Unseen is a leading UK anti-slavery charity with one aim: to end slavery. We seek to do this through supporting, educating and influencing others. We believe modern slavery is a heinous crime against those most vulnerable in our society. It is an issue that seeps into all walks of life and requires a collaborative effort to prevent it from continuing to destroy the lives of women, men and children across the UK and beyond.
We are looking for an Accommodation Support Officer (ASO) to work at one of Unseen’s safe-houses; these are accommodation services for men and women who have been identified as victims of human trafficking and modern slavery.
Please note this post is exempt of the Sex Discrimination Act 1975, applicants must be female.
The ASO role is to ensure all health and safety requirements in the safe house are met on a day to day basis and that all house protocols and policies are adhered to. The ASO will also ensure the safety and security of survivors, will welcome and settle in new residents and help survivors with their support plans as they work towards their goals. ASOs will also support the management of risk both at the safehouse and for survivors. ASOs will work to create a friendly and supportive environment for residents with a focus on communal activities with survivors.
You will need to demonstrate your ability to fulfil the criteria from the job description. Applicants must have the right to work in the UK.
The deadline for applications is Monday 6th December and interviews will take place during the week of 13th December.
Thank you for your interest in this vacancy which you can download below. We welcome applications from all sections of the community and recognise the value that diversity adds to our work and organisation. We encourage applications from BAME, disabled and LGBT people that are under-represented in this area of our workforce.
Any queries, please email email@example.com.
As I came to understand more about the issue, including through a visit to an Unseen safehouse, I knew I needed to do more to stop this abuse and exploitation.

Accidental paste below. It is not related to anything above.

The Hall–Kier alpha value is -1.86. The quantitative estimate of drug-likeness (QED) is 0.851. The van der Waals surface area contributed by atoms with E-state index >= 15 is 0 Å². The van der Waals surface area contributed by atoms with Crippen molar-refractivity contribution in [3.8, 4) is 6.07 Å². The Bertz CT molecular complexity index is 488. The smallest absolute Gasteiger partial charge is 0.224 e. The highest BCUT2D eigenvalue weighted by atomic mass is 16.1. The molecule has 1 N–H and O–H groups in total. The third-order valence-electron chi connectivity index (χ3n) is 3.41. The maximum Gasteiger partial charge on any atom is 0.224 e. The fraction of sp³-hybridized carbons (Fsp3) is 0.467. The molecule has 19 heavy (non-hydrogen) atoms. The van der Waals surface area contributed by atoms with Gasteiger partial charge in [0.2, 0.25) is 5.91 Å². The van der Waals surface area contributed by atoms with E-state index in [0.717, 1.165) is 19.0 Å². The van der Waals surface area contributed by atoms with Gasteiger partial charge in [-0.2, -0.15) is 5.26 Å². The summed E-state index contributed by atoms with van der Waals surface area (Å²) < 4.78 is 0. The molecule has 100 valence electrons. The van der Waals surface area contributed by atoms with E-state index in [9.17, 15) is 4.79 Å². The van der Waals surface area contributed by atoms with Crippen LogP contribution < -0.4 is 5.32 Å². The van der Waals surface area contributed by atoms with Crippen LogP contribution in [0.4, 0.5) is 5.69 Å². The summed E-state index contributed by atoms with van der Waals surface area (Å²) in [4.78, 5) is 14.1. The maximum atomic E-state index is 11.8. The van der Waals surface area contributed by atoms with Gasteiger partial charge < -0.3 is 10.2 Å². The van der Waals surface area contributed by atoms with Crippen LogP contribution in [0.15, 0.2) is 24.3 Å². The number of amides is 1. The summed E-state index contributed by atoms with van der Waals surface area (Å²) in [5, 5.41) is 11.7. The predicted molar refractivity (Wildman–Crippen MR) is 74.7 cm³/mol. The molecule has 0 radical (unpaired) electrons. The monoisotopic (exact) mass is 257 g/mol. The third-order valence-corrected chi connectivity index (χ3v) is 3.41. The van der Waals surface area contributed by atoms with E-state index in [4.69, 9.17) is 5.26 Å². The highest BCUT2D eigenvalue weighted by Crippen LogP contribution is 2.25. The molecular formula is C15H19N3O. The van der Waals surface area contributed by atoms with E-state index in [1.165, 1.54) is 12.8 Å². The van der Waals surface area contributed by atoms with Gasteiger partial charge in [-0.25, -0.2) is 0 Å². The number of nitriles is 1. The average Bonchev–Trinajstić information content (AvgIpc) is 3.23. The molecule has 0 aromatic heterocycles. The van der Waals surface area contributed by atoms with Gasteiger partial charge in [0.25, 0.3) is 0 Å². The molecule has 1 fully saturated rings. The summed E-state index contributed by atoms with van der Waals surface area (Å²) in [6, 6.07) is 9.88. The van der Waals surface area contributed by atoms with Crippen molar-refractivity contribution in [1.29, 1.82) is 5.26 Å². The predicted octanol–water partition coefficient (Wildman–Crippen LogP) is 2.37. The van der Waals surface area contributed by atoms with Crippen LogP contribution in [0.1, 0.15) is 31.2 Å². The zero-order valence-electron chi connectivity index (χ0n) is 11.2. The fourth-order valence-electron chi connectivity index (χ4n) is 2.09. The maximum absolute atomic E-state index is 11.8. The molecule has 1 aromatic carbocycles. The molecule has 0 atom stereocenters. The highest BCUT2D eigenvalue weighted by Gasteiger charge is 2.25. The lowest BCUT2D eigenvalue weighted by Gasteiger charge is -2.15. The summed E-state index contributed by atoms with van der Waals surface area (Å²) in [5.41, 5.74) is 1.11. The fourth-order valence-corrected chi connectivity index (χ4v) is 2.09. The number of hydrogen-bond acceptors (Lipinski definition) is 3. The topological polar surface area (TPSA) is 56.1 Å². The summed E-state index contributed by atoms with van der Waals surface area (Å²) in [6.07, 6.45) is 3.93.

For the last five years of my Civil Service career, I was the Modern Slavery Senior Policy Advisor in the Home Office and led on development of the Modern Slavery Act, including the transparency in supply chains provision and business guidance.
I joined Unseen to lead the development of the Modern Slavery & Exploitation Helpline, and Unseen’s work with businesses. I am regularly called upon to present at national and international conferences and use my experience of working with Ministers to influence other governments internationally to take action to address modern slavery and, in particular, business supply chain issues.
In my spare time I enjoy keeping fit, music, reading and travelling.
What ultimately compelled me to act was a report on how people from Eastern Europe were being trafficked through Bristol airport to the USA. Kate Garbers, who went on to be an Unseen Director, and I wrote to all the city councillors, MPs and the Police Chief Constable challenging them on the issue. The challenge came back to us: this city needs safe housing for trafficked women. And so Unseen began.
But we never wanted Unseen to be just about safe housing. We wanted to end slavery once and for all, and that remains our driving focus.
I chaired the working group for the Centre for Social Justice’s landmark report “It Happens Here: Equipping the United Kingdom to Fight Modern Slavery”. This is now acknowledged as the catalyst behind the UK’s Modern Slavery Act of 2015. It was a great honour to be awarded an OBE in the Queen’s Birthday Honours that year. On the other hand, I’ve also been described as “the loveliest disrupter you could ever hope to meet”.
This job has taken me from building flat-pack furniture for safehouses, to working with businesses to address slavery in supply chains, to delivering training, raising awareness and advising governments around the world.
When not at work, I enjoy travelling, spending time with my dog Harley, cooking, supporting Liverpool and Yorkshire CC, music (I’m a former DJ) and endurance events such as the Three Peaks Challenge and Tribe Freedom Runs – which I vow never to do again. Until the next time.